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The round about way

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  • Larry Rowe
    Hello all, I m interested to know just how many of us came to our appreciation of early jazz the round about way. For example: with myself it was a room mate
    Message 1 of 3 , Feb 29, 2008
      Hello all,

      I'm interested to know just how many of us came to our appreciation of early jazz the round about way. For example: with myself it was a room mate whose aquainting me with Miles Davis that first got the juices flowing so to speak, Miles of the Bitches Brew era none the less, lol. I was totally ignorant to begin with, didn't get it and had to be taught how to listen, lol. Listen for things other than what I listened for in rock, folk, pop. It was an education. Thank you Eugene!!! Gradually, over the years, I began working my way backwards; through Thelonius, Bird, early Miles; back to Louis, Mr. Waller and Jack T, then back even further to the roots: Morton, Bessie, and Pine Top.

      Anyone else take the round about way?

      Cheers

      Larry

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    • l.swain@comcast.net
      Larry Rowe asked:I I m interested to know just how many of us came to our appreciation of early jazz the round about way. ... I
      Message 2 of 3 , Feb 29, 2008
        " Larry Rowe" <rowe@...> asked:I

        I'm interested to know just how many of us came to our appreciation of
        early jazz the round about way.

        ---------------------------------------------------------------------------

        I guess I went backward in time as well -- just not over anywhere as long a journey.

        My Dad was a Benny Goodman fan; he would call me to the living room every time he heard Goodman on the radio (we didn't have a phonograph until I was able, as a little kid, to hook up a turntable to the big Admiral radio we had in the living room.

        I became a BG fan, too, especially with his small group (trio, quartet, quintet, sextet).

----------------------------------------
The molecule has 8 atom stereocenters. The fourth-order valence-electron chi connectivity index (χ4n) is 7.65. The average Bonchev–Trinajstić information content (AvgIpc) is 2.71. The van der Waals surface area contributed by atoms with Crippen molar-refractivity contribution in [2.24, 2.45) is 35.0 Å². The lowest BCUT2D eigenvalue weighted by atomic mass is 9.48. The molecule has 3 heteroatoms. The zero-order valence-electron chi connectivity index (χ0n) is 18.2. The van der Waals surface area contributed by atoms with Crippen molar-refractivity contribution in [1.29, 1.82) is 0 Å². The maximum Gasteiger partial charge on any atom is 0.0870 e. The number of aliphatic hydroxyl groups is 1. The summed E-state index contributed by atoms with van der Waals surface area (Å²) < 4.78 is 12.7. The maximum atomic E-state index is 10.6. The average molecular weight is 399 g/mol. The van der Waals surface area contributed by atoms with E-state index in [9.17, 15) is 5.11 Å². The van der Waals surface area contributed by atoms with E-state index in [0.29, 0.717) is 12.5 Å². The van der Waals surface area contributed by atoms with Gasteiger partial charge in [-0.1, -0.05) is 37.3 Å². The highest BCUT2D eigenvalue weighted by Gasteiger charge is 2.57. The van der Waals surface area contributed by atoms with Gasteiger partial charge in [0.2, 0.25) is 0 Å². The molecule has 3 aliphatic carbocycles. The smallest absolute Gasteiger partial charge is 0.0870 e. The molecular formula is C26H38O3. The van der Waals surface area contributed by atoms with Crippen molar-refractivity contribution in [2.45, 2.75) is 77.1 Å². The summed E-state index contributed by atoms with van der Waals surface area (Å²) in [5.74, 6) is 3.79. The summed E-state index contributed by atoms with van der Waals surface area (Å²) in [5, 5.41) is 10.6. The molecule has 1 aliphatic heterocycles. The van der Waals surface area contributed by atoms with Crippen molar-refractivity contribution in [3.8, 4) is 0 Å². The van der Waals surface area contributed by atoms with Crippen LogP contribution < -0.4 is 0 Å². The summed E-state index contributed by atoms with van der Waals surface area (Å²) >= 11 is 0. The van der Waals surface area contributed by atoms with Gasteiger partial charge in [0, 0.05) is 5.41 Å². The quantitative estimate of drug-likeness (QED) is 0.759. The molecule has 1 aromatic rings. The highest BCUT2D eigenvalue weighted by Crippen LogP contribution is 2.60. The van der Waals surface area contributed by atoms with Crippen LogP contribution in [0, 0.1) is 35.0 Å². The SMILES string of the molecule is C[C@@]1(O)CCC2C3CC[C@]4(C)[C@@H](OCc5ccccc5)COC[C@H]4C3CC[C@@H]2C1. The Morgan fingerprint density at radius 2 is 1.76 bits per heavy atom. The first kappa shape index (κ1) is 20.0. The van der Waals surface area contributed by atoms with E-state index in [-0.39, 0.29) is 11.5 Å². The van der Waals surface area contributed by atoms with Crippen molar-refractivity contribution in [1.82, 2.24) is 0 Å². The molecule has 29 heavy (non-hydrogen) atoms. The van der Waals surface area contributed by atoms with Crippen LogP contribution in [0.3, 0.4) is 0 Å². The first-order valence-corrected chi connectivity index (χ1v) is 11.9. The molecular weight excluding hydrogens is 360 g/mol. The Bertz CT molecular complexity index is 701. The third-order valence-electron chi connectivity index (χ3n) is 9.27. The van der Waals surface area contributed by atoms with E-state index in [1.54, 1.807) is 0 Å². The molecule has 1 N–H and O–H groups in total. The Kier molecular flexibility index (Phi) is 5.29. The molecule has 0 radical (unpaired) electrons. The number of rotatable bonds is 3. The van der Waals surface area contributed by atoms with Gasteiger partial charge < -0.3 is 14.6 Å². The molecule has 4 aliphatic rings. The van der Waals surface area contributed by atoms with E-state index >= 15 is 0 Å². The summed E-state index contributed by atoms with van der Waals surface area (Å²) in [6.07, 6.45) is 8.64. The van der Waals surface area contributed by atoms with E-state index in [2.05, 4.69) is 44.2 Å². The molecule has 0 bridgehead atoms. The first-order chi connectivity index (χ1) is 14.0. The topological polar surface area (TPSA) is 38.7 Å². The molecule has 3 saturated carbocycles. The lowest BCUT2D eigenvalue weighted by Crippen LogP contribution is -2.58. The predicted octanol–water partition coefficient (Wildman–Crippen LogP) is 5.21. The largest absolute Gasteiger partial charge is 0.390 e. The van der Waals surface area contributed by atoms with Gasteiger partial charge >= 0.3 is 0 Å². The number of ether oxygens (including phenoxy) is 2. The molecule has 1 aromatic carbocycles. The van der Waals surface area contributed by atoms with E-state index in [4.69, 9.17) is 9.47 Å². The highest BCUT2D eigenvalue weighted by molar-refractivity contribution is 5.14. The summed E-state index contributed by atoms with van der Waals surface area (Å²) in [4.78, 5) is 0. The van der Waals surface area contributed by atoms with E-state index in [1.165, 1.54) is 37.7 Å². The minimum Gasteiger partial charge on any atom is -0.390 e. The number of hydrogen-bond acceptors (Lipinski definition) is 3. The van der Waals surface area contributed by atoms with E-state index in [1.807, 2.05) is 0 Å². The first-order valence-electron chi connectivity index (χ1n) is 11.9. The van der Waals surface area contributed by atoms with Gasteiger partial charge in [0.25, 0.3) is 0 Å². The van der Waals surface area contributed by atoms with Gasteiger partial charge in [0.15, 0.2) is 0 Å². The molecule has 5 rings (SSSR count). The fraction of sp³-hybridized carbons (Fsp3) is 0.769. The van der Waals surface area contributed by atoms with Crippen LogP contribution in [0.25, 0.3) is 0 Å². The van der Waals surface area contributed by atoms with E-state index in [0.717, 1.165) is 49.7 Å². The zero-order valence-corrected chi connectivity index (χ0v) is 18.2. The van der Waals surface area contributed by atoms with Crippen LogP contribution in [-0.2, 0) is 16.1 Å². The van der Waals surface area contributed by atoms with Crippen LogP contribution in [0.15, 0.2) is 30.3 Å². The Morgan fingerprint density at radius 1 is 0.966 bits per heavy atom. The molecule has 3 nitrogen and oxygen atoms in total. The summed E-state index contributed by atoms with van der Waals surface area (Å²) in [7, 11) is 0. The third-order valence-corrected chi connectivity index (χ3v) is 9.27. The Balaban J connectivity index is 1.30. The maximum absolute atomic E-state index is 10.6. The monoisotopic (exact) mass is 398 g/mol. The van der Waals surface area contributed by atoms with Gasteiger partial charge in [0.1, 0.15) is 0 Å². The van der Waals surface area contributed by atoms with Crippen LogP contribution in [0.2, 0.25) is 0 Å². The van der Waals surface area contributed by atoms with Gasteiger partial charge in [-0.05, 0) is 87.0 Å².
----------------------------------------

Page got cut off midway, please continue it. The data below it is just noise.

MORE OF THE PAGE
Then I took piano lessons from a guy who taught me to play with a fake book (he had a career accompanying silent films). Very quickly I was able to play recognizable stuff.

        I was 10.

        When I got to high school, somehow a number of other guys who could play and I got into Dixieland -- aided by the intense Dixie revival of the early '50s -- before Elvis and the Beatles took over the popular media.

        We went on to put together a Dixieland band when I was a high-school senior -- we played for dances, on a TV talent show, and wherever anyone would listen.

        My love of trad jazz was intensified when I attended college in Boston, and caught the big-name, old-time, Dixie bands that came through and played at the Savoy and other clubs, to say nothing of Symphony Hall!

        Oh, for the old days!

        Very few venues for trad jazz groups now -- I'm working in the area to develop others.

        Larry Swain
      • Larry Rowe
        Hi Larry, My Dad was and continues to be quite a music fan, he turns 80 this June! When I was a kid he was into popular music more than anything so my only
        Message 3 of 3 , Feb 29, 2008
          Hi Larry,

          My Dad was and continues to be quite a music fan, he turns 80 this June!

          When I was a kid he was into popular music more than anything so my only exposure to Jazz though him was Acker Bilk. He did like Miriam Makeba though so I did get a bit of world music appreciation from that.

          I took piano lessons as well and when my piano teacher's home was flooded and her brand new, and uninsured, baby grand was seen floating around in her basement she moved soon after and I moved onto guitar. Played in rock group for many years; late sixties, early seventies.

          It was in 1974 that I roomed with my friend Eugene who was into Sonny Rollins, Miles, etc.. I can still remember the first few times I really began to get into Miles. I've been looking back ever since lol. I've even collected a nice selection of 78s with some great music from Fats Waller and the like.

          Larry

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